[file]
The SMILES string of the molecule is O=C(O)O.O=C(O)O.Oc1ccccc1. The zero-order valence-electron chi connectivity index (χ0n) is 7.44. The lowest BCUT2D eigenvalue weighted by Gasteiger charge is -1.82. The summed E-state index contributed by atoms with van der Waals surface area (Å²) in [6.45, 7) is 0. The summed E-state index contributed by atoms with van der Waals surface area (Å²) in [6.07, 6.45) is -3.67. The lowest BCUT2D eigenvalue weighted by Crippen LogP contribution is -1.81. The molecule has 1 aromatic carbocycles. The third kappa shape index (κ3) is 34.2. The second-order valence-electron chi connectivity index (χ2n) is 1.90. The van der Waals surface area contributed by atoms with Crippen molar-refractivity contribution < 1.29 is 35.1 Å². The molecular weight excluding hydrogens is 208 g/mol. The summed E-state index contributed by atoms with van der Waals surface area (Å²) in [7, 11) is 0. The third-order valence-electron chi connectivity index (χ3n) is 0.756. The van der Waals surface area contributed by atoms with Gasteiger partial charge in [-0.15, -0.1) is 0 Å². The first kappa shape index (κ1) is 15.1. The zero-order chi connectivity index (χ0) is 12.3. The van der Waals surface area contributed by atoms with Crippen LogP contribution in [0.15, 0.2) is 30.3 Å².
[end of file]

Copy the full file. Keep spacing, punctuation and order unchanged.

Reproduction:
The SMILES string of the molecule is O=C(O)O.O=C(O)O.Oc1ccccc1. The zero-order valence-electron chi connectivity index (χ0n) is 7.44. The lowest BCUT2D eigenvalue weighted by Gasteiger charge is -1.82. The summed E-state index contributed by atoms with van der Waals surface area (Å²) in [6.45, 7) is 0. The summed E-state index contributed by atoms with van der Waals surface area (Å²) in [6.07, 6.45) is -3.67. The lowest BCUT2D eigenvalue weighted by Crippen LogP contribution is -1.81. The molecule has 1 aromatic carbocycles. The third kappa shape index (κ3) is 34.2. The second-order valence-electron chi connectivity index (χ2n) is 1.90. The van der Waals surface area contributed by atoms with Crippen molar-refractivity contribution < 1.29 is 35.1 Å². The molecular weight excluding hydrogens is 208 g/mol. The summed E-state index contributed by atoms with van der Waals surface area (Å²) in [7, 11) is 0. The third-order valence-electron chi connectivity index (χ3n) is 0.756. The van der Waals surface area contributed by atoms with Gasteiger partial charge in [-0.15, -0.1) is 0 Å². The first kappa shape index (κ1) is 15.1. The zero-order chi connectivity index (χ0) is 12.3. The van der Waals surface area contributed by atoms with Crippen LogP contribution in [0.15, 0.2) is 30.3 Å².